Copyright bots are everywhere! Within minutes of posting my videos I inevitably receive copyright claims on my content, disputing my ownership to music or images included in my video. Since I’m creating everything myself, using short clips under “fair use”, or citing royalty free or copyright free content, it shouldn’t be a problem. Unfortunately the bots don’t know that! They recognize snippets of my content as belonging to someone else and file copyright claims automatically, allowing them to disable features of my videos (such as mobile viewing) or monetize them with advertisements unless you successfully dispute the claim with YouTube. So far I’ve always been successful, but there is something “dirty” feeling about a company you don’t know placing ads on your video without your permission. It’s also annoying and time consuming.

Status Report!

The new information I have about culture, technical restrictions, and student watching preferences has put a spotlight on the need to better understand YouTube as a cultural phenomenon as much as a potential learning tool. This has put a bit of a spin on my project, as I’ve decided to split into two channels, one for adults and one for kids. Although my focus for this project was on creating educational, entertaining content in a “YouTuber” style for kids to extend learning beyond classroom lessons, I think that I can better achieve that by reaching out to our community and trying to help parents and teachers better understand this phenomenon. My next video will be aimed at that audience in a “YouTube for parents” video. Following that, I’m shifting the content I’d planned for some of the upcoming videos to be better integrated with the content students are learning in school… less green screen and video tips, more coding. Time to make a virtual pet using Scratch!

Thanks for reading, I’d love to hear your comments below. Best of luck to any COETAILers out there in the last stages of your final projects!



Sneaking up on YouTube

This post is in reference to a flipped classroom YouTube channel I proposed a couple months ago.

I’m excited, I’m intimidated, I’m having trouble breathing over here, folks. Can flipping and extending the skills-based learning “from class time to online” engage children and benefit their classroom inquiry? The massive amount of learning I had to do to get to this point is desperate to find out.

I’m always after my students to focus on the planning first, but it’s not easy to be thorough when the fun stuff comes after. I realized in my previous post where I made a video discussing games-based learning that there is a lot more to creating quality content than sitting in front of a camera and hitting record. First step, research. I decided to start by investigating some of the YouTube channels that I like, that are successful, and that are popular with kids. I also threw in some questionable “how to” videos for good measure.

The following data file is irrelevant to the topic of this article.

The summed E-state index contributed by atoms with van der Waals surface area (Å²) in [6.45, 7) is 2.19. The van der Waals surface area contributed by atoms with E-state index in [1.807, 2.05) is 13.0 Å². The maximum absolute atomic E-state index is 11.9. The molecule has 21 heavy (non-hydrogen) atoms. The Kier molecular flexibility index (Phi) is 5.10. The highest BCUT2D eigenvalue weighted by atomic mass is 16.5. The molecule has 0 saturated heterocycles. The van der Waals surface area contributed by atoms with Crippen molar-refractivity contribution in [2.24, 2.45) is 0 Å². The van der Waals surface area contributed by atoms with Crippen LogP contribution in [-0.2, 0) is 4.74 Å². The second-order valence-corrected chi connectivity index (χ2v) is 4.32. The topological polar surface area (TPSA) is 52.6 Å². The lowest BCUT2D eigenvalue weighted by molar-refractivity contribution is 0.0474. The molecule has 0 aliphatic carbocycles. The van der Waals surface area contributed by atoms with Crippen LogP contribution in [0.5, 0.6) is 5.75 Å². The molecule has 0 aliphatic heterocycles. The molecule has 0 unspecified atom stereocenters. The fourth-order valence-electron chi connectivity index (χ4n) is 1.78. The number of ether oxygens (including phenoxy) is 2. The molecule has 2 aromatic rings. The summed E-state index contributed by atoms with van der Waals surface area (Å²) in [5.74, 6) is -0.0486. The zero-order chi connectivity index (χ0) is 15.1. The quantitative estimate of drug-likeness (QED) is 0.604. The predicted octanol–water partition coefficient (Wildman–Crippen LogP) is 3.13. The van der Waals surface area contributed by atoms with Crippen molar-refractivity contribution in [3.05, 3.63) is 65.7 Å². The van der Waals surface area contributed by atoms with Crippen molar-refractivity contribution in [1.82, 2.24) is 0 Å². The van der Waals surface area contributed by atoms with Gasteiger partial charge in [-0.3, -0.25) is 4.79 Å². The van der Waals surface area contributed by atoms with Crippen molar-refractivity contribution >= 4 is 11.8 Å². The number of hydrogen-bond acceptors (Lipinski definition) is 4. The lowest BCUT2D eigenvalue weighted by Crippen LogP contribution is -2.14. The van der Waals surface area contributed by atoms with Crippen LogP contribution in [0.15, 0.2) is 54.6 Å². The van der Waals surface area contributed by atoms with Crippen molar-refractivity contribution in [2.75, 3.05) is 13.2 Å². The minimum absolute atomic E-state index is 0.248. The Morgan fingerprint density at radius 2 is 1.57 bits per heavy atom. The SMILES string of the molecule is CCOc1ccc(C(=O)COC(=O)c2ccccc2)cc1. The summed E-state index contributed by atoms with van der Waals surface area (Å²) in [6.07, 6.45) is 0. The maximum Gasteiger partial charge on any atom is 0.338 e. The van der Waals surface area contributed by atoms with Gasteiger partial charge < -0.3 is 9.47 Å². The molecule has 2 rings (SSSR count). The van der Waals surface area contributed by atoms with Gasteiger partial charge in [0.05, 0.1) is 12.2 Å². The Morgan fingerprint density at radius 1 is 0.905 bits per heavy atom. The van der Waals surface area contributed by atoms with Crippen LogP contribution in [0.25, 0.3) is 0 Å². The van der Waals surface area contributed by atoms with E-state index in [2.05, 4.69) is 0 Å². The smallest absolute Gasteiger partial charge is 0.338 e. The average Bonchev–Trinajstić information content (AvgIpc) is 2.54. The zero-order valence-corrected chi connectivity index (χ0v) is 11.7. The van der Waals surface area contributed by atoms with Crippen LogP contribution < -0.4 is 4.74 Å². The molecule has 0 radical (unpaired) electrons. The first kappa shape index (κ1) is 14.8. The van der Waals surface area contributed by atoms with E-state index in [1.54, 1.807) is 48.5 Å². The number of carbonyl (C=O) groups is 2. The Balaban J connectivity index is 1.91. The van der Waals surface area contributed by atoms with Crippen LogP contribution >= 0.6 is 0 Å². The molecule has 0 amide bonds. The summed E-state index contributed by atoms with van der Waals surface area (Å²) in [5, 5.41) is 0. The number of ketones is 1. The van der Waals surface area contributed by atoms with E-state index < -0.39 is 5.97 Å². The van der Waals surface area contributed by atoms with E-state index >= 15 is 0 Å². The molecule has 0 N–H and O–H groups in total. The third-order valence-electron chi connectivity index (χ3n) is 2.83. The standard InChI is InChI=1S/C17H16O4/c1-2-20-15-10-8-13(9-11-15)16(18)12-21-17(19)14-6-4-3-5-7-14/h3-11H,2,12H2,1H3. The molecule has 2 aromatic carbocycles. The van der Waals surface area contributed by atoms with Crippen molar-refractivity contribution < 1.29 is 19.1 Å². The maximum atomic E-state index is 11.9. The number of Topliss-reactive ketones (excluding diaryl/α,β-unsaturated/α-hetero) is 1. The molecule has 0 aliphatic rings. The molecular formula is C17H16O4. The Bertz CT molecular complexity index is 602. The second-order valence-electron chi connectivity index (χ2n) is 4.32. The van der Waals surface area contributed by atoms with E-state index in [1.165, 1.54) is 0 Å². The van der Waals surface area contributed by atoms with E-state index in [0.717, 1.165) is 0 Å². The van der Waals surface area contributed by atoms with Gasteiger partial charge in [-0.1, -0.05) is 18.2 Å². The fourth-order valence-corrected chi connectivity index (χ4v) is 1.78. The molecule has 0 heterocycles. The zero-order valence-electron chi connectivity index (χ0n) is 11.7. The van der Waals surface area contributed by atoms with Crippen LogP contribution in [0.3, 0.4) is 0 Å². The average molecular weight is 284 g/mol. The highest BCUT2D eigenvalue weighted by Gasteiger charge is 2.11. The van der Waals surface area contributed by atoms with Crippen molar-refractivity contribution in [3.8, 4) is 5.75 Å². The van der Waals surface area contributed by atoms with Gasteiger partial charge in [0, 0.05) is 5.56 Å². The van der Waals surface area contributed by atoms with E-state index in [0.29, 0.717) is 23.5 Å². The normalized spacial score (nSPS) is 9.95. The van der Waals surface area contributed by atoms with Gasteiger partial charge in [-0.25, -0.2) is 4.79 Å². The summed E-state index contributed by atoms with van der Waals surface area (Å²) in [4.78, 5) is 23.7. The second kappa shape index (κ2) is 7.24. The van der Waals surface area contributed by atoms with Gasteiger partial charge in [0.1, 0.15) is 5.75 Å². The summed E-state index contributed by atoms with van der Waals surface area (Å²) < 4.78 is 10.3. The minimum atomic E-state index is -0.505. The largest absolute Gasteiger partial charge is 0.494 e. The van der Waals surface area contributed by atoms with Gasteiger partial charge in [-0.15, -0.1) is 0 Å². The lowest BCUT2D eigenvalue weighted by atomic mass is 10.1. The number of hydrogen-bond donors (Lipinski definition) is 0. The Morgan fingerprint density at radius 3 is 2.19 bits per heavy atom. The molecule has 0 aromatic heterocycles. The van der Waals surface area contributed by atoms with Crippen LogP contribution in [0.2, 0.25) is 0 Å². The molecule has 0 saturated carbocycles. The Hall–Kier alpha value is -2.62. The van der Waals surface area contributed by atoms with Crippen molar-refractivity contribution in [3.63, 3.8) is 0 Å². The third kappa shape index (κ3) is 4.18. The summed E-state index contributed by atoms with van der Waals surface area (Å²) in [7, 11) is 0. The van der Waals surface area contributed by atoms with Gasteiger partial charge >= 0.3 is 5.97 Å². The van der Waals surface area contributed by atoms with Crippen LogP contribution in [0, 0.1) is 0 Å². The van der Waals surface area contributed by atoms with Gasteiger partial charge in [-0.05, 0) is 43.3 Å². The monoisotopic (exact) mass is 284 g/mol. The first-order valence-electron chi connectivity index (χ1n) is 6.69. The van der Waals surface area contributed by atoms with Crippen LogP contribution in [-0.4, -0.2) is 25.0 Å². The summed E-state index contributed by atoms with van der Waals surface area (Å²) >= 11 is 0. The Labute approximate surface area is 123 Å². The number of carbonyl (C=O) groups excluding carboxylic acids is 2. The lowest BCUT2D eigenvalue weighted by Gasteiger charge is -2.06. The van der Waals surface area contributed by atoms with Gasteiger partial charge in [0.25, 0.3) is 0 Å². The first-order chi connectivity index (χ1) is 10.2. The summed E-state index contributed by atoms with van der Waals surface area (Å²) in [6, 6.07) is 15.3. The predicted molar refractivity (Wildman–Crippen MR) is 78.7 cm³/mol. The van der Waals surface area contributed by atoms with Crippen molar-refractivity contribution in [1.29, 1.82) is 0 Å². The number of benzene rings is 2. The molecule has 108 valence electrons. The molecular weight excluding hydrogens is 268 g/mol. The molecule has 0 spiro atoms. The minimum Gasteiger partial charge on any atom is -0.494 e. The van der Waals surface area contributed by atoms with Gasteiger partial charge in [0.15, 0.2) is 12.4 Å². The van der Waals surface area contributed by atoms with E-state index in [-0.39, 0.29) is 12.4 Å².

A few of my observations:

  • Content is more important than quality. Giving your audience what they want, when they want, is more important than any fancy effects, camera work, or presentation skills.
    (This is what I am most struggling with in the beginning)
  • Keep it short, focused. According to this article, the average length of a “most-watched” YouTube video is under 5 minutes, with a maximum under 10 minutes.
  • Intro logos, music, etc. should be less than 5 seconds. Get to the point.
  • Popular children’s YouTube channels stay focused on fun, the learning can happen in the background. Include silly or unpredictable moments.
    Unlike teaching a class, audience attention isn’t mandatory. Viewer engagement is priority number one.
  • Presenters should be relaxed and natural, speaking directly to the camera in a non-formal conversational tone unless engaged with an activity.
    It’s not a formal interview, slideshow presentation, or a news desk (unless that’s what you’re going for).
  • Creative credit and copyright is a big deal on YouTube, and bots will flag your content for infringement regardless of citations, even if your use of content falls under “fair use principles“.
    • “In its most general sense, a fair use is any copying of copyrighted material done for a limited and “transformative” purpose, such as to comment upon, criticize, or parody a copyrighted work. Such uses can be done without permission from the copyright owner.” (Rich Stim, Stanford Library, Copyright and Fair Use, 2010)